Ferradas, C.; Zhang, J.-C.; Kistler, L.; Spence, H.;

Published by: Journal of Geophysical Research: Space Physics      Published on: 10/2015

YEAR: 2015     DOI: 10.1002/2015JA021063

charge exchange; Cluster; heavy ions; inner magnetosphere; plasma sheet; ring current

Azimuthal flow bursts in the Inner Plasma Sheet and Possible Connection with SAPS and Plasma Sheet Earthward Flow Bursts

We have combined radar observations and auroral images obtained during the PFISR Ion Neutral Observations in the Thermosphere campaign to show the common occurrence of westward moving, localized auroral brightenings near the auroral equatorward boundary and to show their association with azimuthally moving flow bursts near or within the SAPS region. These results indicate that the SAPS region, rather than consisting of relatively stable proton precipitation and westward flows, can have rapidly varying flows, with speeds varying from ~100 m/s to ~1 km/s in just a few minutes. The auroral brightenings are associated with bursts of weak electron precipitation that move westward with the westward flow bursts and extend into the SAPS region. Additionally, our observations show evidence that the azimuthally moving flow bursts often connect to earthward (equatorward in the ionosphere) plasma sheet flow bursts. This indicates that rather than stopping or bouncing, some flow bursts turn azimuthally after reaching the inner plasma sheet and lead to the bursts of strong azimuthal flow. Evidence is also seen for a general guiding of the flow bursts by the large-scale convection pattern, flow bursts within the duskside convection being azimuthally turned to the west and those within the dawn cell being turned toward the east. The possibility that the SAPS-region flow structures considered here may be connected to localized flow enhancements from the polar cap that cross the nightside auroral poleward boundary and lead to flow bursts within the plasma sheet warrants further consideration.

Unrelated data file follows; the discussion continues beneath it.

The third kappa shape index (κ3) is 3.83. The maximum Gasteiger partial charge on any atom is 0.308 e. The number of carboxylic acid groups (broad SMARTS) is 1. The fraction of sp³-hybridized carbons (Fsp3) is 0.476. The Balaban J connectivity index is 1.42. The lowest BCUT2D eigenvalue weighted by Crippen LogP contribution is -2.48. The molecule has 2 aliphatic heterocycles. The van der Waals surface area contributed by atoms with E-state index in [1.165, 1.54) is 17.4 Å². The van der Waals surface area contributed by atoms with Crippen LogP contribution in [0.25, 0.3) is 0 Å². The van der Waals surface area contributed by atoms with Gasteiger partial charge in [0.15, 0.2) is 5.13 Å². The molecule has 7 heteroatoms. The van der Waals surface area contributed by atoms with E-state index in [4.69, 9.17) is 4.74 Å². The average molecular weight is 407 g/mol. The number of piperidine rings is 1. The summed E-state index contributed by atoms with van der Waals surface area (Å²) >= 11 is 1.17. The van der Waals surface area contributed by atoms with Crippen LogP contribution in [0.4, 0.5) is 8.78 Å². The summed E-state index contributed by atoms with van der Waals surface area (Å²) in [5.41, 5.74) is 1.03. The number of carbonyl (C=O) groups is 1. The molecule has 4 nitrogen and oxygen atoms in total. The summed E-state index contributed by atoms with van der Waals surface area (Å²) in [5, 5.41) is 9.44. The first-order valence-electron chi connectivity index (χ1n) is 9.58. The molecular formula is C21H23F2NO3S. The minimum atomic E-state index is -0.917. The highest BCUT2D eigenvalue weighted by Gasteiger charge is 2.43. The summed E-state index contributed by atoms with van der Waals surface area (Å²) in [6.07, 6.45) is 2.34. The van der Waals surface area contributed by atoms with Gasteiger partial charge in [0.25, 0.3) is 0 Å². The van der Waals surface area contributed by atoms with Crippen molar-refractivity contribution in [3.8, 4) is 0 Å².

Lyons, L.; Nishimura, Y.; Gallardo-Lacourt, B.; Nicolls, M.; Chen, S.; Hampton, D.; Bristow, W.; Ruohoniemi, J.; Nishitani, N.; Donovan, E.; Angelopoulos, V.;

Published by: Journal of Geophysical Research: Space Physics      Published on: 05/2015

YEAR: 2015     DOI: 10.1002/2015JA021023

aurora; convection; Flow bursts; plasma sheet; SAPS; streamers

Electric field structures and waves at plasma boundaries in the inner magnetosphere

Recent observations by the Van Allen Probes spacecraft have demonstrated that a variety of electric field structures and nonlinear waves frequently occur in the inner terrestrial magnetosphere, including phase space holes, kinetic field line resonances, nonlinear whistler mode waves, and several types of double layer. However, it is unclear whether such structures and waves have a significant impact on the dynamics of the inner magnetosphere, including the radiation belts and ring current. To make progress toward quantifying their importance, this study statistically evaluates the correlation of such structures and waves with plasma boundaries. A strong correlation is found. These statistical results, combined with observations of electric field activity at propagating plasma boundaries, are consistent with the scenario that the sources of the free energy for the structures and waves of interest are localized near and comove with these boundaries. Therefore, the ability of these structures and waves to influence plasma in the inner magnetosphere is governed in part by the spatial extent and dynamics of macroscopic plasma boundaries in that region.

Malaspina, David; Wygant, John; Ergun, Robert; Reeves, Geoff; Skoug, Ruth; Larsen, Brian;

Published by: Journal of Geophysical Research: Space Physics      Published on: 05/2015

YEAR: 2015     DOI: 10.1002/2015JA021137

injection; inner magnetosphere; nonlinear electric field structures; plasma boundary; plasma sheet; Van Allen Probes